Obamacare insurers ask for 6% average premium increase in Colorado
Author: Kimberly Leonard, The Washington Examiner - July 13, 2018 - Updated: July 26, 2018
Health insurance companies in Colorado have asked to increase premiums by an average of 5.94 percent for 2019 in the Affordable Care Act individual market, a milder increase than some other states, according to rate filings.
No insurers are leaving the state’s Obamacare insurance exchange, and every county will have at least one health insurer offering coverage.
The requested average premium increase for individual gold plans is 6.85 percent, and 12.3 percent for silver plans. For bronze plans, the requested average premium increase is 0.9 percent. Anthem’s filings requested a decrease in premium rates.
“I’m very pleased to see that we kept the same seven companies selling on-exchange plans,” interim state Insurance Commissioner Michael Conway said in a statement. “Last year we worked hard to keep them in Colorado and I think that work is reflected in their decisions for 2019.”
The state’s insurance regulator is expected to negotiate with the insurers over final prices, which will be announced before Obamacare’s open enrollment begins Nov. 1. The coverage offered on the exchange tends to be purchased by people who are self-employed or work for a small business that doesn’t provide coverage.
How much customers pay for coverage through their Obamacare plans will vary based on whether they smoke, how old they are, where they live, and whether their annual income is less than $48,000, which would qualify them for subsidies for individual plans.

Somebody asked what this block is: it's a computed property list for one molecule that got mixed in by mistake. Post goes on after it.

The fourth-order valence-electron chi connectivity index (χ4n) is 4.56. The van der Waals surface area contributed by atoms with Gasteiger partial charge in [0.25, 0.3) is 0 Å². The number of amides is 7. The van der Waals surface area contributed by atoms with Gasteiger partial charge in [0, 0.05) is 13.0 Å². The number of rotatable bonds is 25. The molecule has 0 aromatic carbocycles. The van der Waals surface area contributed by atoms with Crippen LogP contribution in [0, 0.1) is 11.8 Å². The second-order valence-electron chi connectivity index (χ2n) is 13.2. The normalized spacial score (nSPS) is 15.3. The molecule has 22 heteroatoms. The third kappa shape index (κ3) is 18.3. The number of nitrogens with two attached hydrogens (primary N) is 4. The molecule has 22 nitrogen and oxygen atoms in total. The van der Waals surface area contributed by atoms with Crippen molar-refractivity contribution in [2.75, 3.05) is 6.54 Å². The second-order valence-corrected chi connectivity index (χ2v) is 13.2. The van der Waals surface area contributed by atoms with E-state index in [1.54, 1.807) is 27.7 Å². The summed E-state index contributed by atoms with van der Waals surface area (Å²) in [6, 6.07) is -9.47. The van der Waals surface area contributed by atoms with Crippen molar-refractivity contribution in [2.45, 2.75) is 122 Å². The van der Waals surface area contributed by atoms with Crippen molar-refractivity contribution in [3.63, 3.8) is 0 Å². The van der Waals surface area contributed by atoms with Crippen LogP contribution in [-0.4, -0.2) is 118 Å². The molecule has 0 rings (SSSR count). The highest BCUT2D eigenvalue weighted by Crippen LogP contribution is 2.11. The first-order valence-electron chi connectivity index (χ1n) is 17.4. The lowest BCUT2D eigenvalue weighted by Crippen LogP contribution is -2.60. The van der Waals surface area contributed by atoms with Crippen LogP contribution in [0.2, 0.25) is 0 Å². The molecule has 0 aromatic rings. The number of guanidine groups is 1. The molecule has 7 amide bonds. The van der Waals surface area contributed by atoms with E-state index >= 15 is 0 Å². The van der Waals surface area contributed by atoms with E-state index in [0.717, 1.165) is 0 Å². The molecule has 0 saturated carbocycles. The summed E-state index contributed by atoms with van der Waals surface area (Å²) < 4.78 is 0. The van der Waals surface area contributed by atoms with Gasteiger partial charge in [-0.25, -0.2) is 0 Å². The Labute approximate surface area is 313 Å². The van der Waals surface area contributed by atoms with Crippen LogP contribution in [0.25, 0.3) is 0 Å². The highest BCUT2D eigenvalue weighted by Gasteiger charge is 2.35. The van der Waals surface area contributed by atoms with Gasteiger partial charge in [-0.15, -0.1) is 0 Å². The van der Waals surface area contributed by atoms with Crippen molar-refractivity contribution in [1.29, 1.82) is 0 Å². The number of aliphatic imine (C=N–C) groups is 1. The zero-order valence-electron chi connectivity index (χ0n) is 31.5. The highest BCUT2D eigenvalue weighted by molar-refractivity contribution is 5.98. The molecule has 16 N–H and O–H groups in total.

The mild increases in premiums are a departure from other states that are expecting to see double-digit increases. Healthcare experts had warned that the Trump administration’s actions to offer plans outside Obamacare’s rules and the GOP’s tax bill, which in 2019 will eliminate the penalty for going uninsured, would contribute to the rise.
Conway pointed to the recent action by the Trump administration to end $10.4 billion in risk adjustment payments, which requires Obamacare insurers that get a certain amount of profits to pay into the program to cover insurers that have a certain amount of losses.
The Centers for Medicare & Medicaid Services decided to end the program after a federal judge decided back in February to invalidate the formula used to determine what insurers paid what.
“Decisions at the federal level continue to make life interesting,” Conway said. “But as we have in the past, we will find a solution to this most recent announcement. To that end, just this morning, I informed the insurance carriers that we will require that they account for their respective risk adjustment receivables or payables as they are reflected in the July 9, 2018, federal report. I will take any subsequent steps that are necessary to protect Coloradans and to maintain market stability.”